If you would like to start up a highly competitive skateboard club, something that will compete with other schools, then read How to Start a Competitive Skateboard Club. These instructions are here to help you start up a more casual skateboard club that meets at your school. It might develop into something more later, but for now, you want to give the skaters the opportunity to skate, and perhaps hold a few low key contests.
First, you need to have a vision for the skateboard club. This doesn't have to be anything too detailed, but you need to have an idea of what you are talking about before you approach the school. Probably, you are picturing having some ramps, maybe a funbox, some rails - nothing too huge at the beginning. Or maybe you would like to use the local skatepark. How would you like to organize the club? Do you want contests? If so, how complicated do you want them to be? Once you have a vision, then you need to relax a bit and keep it flexible. The key will be to offer the school an idea, and then to be able to bend your idea around what the school wants!
How to Start a Skateboard Club at School - Getting PermissionNext, start the conversation. To do this slyly, you should start with getting some teachers behind the idea, and some parents. That will help things along a lot.
the next step is to talk to either the principal, the vice principal or the athletic director of the school. If you already have a relationship with one of these people, that will help a lot! Explain to them what you imagine, but be very open to what they want and expect.
The school will likely require that your club have an advisor. This is someone, often a teacher, who will be present at each meeting as a liaison to the school, and to be responsible for what happens. I doubt the school will be able to pay this person, so you'll want to find someone who is willing to volunteer. The school might be alright with having a parent advise the club - I would talk to the school to find out.
If the school isn't supportive of the idea, then you might be done right there. If you want to push for it, there is one other way to get a skate club at the school. You can go to the school board, and present your idea. Call up the district office, find out when the next school board meeting is, and you might need to get permission from the superintendent to speak.
Things can get dicey here if there isn't much support for the idea. This all works far better if you know a board member or a teacher who can help grease the wheels. It can be helpful, maybe, to track down the board members before the meeting and talk to them about what you are doing.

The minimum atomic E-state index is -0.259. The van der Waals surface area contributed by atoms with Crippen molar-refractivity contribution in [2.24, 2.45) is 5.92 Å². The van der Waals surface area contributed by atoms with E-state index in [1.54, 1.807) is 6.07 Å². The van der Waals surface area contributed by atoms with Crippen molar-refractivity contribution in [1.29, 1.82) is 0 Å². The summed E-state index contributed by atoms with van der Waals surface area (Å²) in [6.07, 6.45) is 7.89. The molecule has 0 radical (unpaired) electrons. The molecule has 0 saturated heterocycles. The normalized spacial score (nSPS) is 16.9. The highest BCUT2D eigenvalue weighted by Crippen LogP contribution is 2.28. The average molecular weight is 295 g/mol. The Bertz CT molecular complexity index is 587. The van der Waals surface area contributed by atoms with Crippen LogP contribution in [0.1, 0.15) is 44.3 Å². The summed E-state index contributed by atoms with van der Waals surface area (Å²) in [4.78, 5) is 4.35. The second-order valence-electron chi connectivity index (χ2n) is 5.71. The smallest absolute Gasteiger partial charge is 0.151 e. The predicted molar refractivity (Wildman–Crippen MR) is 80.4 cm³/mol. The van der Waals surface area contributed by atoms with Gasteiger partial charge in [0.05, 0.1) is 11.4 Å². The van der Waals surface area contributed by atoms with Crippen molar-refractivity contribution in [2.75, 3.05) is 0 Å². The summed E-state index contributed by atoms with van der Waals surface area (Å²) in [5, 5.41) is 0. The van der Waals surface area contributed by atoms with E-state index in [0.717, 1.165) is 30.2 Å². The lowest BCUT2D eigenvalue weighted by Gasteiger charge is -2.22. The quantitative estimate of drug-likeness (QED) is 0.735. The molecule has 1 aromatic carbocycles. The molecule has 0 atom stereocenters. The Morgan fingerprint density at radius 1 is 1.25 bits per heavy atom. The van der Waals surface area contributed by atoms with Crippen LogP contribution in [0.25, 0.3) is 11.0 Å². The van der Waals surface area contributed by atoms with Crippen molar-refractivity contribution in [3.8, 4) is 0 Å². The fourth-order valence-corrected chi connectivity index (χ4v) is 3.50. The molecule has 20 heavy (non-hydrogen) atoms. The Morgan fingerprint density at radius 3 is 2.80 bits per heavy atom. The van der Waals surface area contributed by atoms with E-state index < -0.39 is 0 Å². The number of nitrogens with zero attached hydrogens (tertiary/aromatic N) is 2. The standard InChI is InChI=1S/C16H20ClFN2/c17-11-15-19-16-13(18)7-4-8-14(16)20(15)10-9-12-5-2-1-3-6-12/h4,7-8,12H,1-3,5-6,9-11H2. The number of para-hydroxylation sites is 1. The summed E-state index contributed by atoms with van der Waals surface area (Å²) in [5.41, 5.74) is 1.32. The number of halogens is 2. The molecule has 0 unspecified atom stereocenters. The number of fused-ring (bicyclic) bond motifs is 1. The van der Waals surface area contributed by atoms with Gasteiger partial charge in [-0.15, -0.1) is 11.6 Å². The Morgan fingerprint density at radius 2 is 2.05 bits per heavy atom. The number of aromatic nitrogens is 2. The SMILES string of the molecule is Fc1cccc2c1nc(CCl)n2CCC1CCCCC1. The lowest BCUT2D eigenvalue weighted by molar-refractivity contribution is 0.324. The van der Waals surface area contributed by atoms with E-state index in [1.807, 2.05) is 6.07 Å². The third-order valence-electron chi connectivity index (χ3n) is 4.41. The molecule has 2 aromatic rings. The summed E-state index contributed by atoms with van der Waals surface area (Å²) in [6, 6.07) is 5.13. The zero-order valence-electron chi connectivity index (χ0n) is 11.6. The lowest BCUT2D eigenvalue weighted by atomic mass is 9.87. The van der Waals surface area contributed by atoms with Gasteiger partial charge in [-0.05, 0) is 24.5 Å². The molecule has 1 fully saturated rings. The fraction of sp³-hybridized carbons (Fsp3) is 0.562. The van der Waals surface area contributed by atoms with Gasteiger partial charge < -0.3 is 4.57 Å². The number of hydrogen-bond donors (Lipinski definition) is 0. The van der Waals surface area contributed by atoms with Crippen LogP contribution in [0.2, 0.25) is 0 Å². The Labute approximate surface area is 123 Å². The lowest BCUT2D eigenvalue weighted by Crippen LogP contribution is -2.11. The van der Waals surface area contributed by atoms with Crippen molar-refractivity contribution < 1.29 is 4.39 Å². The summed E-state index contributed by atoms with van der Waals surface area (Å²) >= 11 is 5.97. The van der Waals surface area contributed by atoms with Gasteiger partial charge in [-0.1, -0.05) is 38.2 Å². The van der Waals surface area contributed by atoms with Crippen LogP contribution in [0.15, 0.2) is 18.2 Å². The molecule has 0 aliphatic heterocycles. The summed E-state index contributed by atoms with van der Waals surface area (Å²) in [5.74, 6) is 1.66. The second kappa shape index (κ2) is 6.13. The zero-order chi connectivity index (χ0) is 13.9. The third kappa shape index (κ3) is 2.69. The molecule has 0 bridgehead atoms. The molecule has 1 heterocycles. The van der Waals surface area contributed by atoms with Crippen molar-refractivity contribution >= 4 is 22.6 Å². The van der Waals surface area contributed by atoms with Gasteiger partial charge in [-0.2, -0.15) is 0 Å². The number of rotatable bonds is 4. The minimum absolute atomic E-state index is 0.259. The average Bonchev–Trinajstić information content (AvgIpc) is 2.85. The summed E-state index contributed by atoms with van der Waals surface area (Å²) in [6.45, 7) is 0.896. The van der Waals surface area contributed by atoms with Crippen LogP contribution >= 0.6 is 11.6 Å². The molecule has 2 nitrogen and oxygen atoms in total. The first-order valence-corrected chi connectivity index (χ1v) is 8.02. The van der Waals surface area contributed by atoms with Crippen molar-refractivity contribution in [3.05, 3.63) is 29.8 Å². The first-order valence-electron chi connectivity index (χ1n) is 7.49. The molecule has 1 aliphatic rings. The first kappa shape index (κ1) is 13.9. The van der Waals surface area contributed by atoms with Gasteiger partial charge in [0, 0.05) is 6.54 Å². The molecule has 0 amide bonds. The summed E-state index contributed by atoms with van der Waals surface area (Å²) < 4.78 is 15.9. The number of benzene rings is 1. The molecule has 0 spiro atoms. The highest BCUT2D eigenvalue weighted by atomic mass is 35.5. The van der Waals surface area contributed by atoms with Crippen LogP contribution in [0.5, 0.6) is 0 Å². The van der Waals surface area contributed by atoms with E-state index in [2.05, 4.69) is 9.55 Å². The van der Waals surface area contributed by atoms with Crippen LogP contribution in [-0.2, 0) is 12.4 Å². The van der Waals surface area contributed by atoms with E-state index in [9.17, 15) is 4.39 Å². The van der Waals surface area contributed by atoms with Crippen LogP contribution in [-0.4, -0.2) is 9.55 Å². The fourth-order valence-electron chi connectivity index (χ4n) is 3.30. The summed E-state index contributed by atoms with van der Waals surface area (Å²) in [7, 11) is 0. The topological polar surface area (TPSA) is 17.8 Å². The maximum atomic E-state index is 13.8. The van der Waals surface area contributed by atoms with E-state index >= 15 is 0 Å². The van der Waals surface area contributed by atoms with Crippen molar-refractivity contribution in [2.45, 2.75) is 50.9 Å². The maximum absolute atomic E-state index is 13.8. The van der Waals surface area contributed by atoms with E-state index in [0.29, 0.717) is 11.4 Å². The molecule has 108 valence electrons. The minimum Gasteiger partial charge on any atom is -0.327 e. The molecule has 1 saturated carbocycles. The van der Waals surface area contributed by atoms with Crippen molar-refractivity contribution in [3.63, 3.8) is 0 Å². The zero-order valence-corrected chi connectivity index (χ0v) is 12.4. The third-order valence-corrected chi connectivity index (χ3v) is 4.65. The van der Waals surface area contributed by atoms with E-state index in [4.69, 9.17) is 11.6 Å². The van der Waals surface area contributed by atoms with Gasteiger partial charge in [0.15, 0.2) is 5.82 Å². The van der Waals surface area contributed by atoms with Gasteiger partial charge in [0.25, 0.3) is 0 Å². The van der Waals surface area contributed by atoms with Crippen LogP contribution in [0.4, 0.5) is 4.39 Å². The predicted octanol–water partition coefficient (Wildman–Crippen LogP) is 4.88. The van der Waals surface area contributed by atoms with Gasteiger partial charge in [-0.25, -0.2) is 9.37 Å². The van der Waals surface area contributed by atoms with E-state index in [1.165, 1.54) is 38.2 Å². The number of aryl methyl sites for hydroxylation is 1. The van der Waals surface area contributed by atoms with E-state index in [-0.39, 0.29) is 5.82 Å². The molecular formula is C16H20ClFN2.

This all works better if the board, superintendent and principal are on board with the idea. And that often happens more easily when personal relationships exist, and people understand who you are and what you want to accomplish.
However, to be honest, if the principal is against the idea you might be sunk right there. It all depends on why the idea was shot down. You can always go to the state superintendent, or talk to a lawyer if you feel that this decision was illegal, but these are pretty drastic ideas.
Starting a Skateboard Club - Building the ClubSo, now that you have permission, the school might have given you some guidelines for what the club should look like, and how it should run. Stick to those. Otherwise, there are a few things that you will need: You need a place to skate. Probably, you and the school have talked about this, and you've got a place in mind. It might just be a section of the parking lot.
you need ramps and obstacles. You will probably need to build them yourself. If you have other skaters interested, then you can get them to help. Try to get parents and local business to chip in. Maybe a lumber company would be willing to donate, or even sponsor some ramps (you can stencil spray their name and logo on the ramps when they're done if they want). If you are lucky, you might be able to get the wood shop to help build them as a project. Your local skateboard shops are great places to ask for help at, and to ask if they know of anyone who could help with building the obstacles.
The ramps and obstacles need to be well built. There are websites with free ramp building plans online, there are books, and you can even hire people to build the ramps for you, if you have the money and want to make sure they are the best quality. If you have skaters already interested, I think having them all team together to help build the park is a great way for them to feel invested in it, and to respect it more when it's completed.
You might also need some kind of goal for the group - something that the club is working towards. An easy way to do this is to set up a few contests. These don't have to be huge (if you want them to be, then read How to Start a Skateboard Contest for help). But for your club, it can be something as simple as a game of SKATE once a month. Have stuff to drink, maybe even advertise it around school so other people can come and watch.
If you don't want to have a goal or contests, that's fine too - it might be enough to simply give the skaters a place to skate with friends. It all depends on what the skaters want and what the school wants.
Finally, I would recommend coming up with a name for the club. The key to making it a good experience that skaters WANT to go to, is keeping it "cool". I've been told that it's a good idea to not call it a "club". There’s some good wisdom in that. Also, don’t get too wrapped up in how it looks – skaters often enjoy the rough, unfinished look. Focus more on keeping it relaxed, easy going, and functional. The main point should be for skaters to be able to have fun with other skaters.